When I was young, before I started school, I was sometimes asked what I wanted to be when I grew up. Without hesitation, I would eagerly respond: “When I grow up, I want to be a grandpa.” In my mind this was a perfectly acceptable occupation, for even if I did not know what I wanted to do for work, I knew that I wanted to be as good, and kind, and loving and wonderful as my grandfather, Frank Alan Woodbury.
I adored my grandfather. I loved cuddling into his arm on the couch and reading “The Poky Little Puppy,” “Harry the Very Dirty Dog,” or scriptures from the Bible and the Book of Mormon. I remember Thanksgiving at Grandma and Grandpa’s home in Dallas when I, in company with several other grandchildren, crowded around Grandpa’s chair to see the test results of his blood sugar test. Was it low enough for us to start serving the banana cream pie? I remember his smile and the kind twinkle in his eye as we would work on puzzles together, play a game, or build a Lego creation.
Perhaps my clearest memories of Grandpa are centered around beautiful music. I loved listening to him sing in his deep melodious voice, “How Great Thou Art,” “Come, Come Ye Saints,” and other hymns. Other times I joined in the singing standing by grandma’s piano, or sitting around a campfire, in the church building, or in our living room. When Grandma and Grandpa Woodbury came to visit, they often helped with the bedtime routine for us younger children at which time we were treated to our favorite lullaby:
“My pigeon house I open wide, and let the birdies free
They fly over hills on every side and light on the tallest tree.
And when they return from their merry merry flight
I close my eyes and say goodnight.
Coo a roo, coo a roo, coo a roo coo a roo coo a roo coo a roo coo a roo”
So connected were grandma and grandpa’s visits to this song, that all growing up, Grandpa Woodbury was known as “Grandpa Coo-a-roo.” This lullaby is a precious part of my family heritage. Grandma and Grandpa Woodbury sang it to their children. My parents sang it to me. Now, my cousins, my siblings and I sing it to our children – an enduring four-generation legacy of Grandma and Grandpa Coo-a-roo.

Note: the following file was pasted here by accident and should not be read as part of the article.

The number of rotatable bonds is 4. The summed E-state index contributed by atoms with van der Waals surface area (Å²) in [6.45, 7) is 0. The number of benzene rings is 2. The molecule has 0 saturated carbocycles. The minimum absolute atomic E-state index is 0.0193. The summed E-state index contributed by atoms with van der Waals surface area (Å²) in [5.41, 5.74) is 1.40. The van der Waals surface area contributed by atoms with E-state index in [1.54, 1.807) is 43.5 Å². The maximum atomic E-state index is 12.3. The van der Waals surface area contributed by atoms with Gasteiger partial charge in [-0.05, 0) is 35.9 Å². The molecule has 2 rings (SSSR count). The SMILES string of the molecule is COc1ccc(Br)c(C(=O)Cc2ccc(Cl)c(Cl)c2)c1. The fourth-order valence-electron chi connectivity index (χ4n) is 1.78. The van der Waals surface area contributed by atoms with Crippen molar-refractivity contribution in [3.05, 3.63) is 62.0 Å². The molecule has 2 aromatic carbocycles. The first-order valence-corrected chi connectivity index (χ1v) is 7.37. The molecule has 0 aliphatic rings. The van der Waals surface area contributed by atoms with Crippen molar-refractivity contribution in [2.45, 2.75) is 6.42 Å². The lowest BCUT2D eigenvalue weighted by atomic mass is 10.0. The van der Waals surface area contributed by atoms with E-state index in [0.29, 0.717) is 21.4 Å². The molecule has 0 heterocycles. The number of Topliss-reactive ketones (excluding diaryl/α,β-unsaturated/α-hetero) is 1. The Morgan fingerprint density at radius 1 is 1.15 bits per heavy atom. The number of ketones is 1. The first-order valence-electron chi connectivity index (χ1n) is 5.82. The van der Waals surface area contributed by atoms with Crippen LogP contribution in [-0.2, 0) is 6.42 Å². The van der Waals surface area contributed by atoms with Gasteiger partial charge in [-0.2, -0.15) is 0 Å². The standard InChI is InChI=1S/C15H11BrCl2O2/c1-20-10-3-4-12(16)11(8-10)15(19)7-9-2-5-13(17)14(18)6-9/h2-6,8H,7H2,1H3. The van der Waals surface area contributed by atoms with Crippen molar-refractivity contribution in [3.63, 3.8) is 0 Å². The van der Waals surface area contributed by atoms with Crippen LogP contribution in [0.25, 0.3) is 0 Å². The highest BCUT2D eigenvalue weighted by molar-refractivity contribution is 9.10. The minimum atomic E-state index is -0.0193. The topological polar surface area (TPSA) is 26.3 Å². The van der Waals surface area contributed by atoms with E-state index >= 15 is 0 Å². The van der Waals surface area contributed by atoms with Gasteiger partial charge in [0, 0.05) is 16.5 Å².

Another song that has formed a family tradition is “Till We Meet Again.” Frank’s parents, George Lambert Woodbury and Susannah Louisa Capson regularly sang this song during their courtship just after World War I. Frank and his wife, continued to sing it in their family, and now a chorus of descendants sing it at every family reunion:
“Smile the while you kiss me sad adieu,
When the clouds roll by I’ll come to you,
Then the skies will seem more blue,
Down in lovers lane my dearie,
Wedding bells will ring so merrily,
Every tear will be a memory,
So wait and pray each night for me,
Till we meet again.”
Though I am still working on my goal of becoming a grandfather (and still have a way to go), and though I may not be able to adopt that as a full-time line of work, in another way Grandpa Woodbury did have a direct influence on my eventual choice of profession. The beginning of my decision to become a genealogist can be traced back to Christmas 1997, just after my eighth birthday.
For families of the Church of Jesus Christ of Latter-day Saints, an eighth birthday is an important milestone. It is when many children make the decision to be baptized and confirmed members of the church. In December 1997, I decided that I wanted to be baptized and I decided that Grandpa Woodbury was the one I wanted to do it, so Grandma and Grandpa Woodbury made the twelve hour drive from their home in Dallas to join our family for Christmas followed by my baptism a few days later.